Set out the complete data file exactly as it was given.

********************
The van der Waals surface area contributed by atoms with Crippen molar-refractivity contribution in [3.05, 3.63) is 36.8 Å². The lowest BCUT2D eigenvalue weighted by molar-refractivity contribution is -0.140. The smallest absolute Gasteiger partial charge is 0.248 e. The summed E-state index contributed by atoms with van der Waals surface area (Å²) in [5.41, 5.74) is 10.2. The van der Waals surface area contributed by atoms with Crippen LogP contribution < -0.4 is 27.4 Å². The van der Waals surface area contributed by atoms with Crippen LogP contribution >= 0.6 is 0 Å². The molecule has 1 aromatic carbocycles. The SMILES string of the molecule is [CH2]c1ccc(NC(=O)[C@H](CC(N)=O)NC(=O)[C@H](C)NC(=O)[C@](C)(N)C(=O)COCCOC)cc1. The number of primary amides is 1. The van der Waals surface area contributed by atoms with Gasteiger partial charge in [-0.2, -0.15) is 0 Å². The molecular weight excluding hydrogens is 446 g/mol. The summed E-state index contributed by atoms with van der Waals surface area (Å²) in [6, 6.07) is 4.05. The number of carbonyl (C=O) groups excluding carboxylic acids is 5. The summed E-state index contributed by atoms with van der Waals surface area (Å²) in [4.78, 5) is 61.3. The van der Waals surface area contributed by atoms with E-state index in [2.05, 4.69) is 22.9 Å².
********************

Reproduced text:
The van der Waals surface area contributed by atoms with Crippen molar-refractivity contribution in [3.05, 3.63) is 36.8 Å². The lowest BCUT2D eigenvalue weighted by molar-refractivity contribution is -0.140. The smallest absolute Gasteiger partial charge is 0.248 e. The summed E-state index contributed by atoms with van der Waals surface area (Å²) in [5.41, 5.74) is 10.2. The van der Waals surface area contributed by atoms with Crippen LogP contribution < -0.4 is 27.4 Å². The van der Waals surface area contributed by atoms with Crippen LogP contribution >= 0.6 is 0 Å². The molecule has 1 aromatic carbocycles. The SMILES string of the molecule is [CH2]c1ccc(NC(=O)[C@H](CC(N)=O)NC(=O)[C@H](C)NC(=O)[C@](C)(N)C(=O)COCCOC)cc1. The number of primary amides is 1. The van der Waals surface area contributed by atoms with Gasteiger partial charge in [-0.2, -0.15) is 0 Å². The molecular weight excluding hydrogens is 446 g/mol. The summed E-state index contributed by atoms with van der Waals surface area (Å²) in [6, 6.07) is 4.05. The number of carbonyl (C=O) groups excluding carboxylic acids is 5. The summed E-state index contributed by atoms with van der Waals surface area (Å²) in [4.78, 5) is 61.3. The van der Waals surface area contributed by atoms with E-state index in [2.05, 4.69) is 22.9 Å².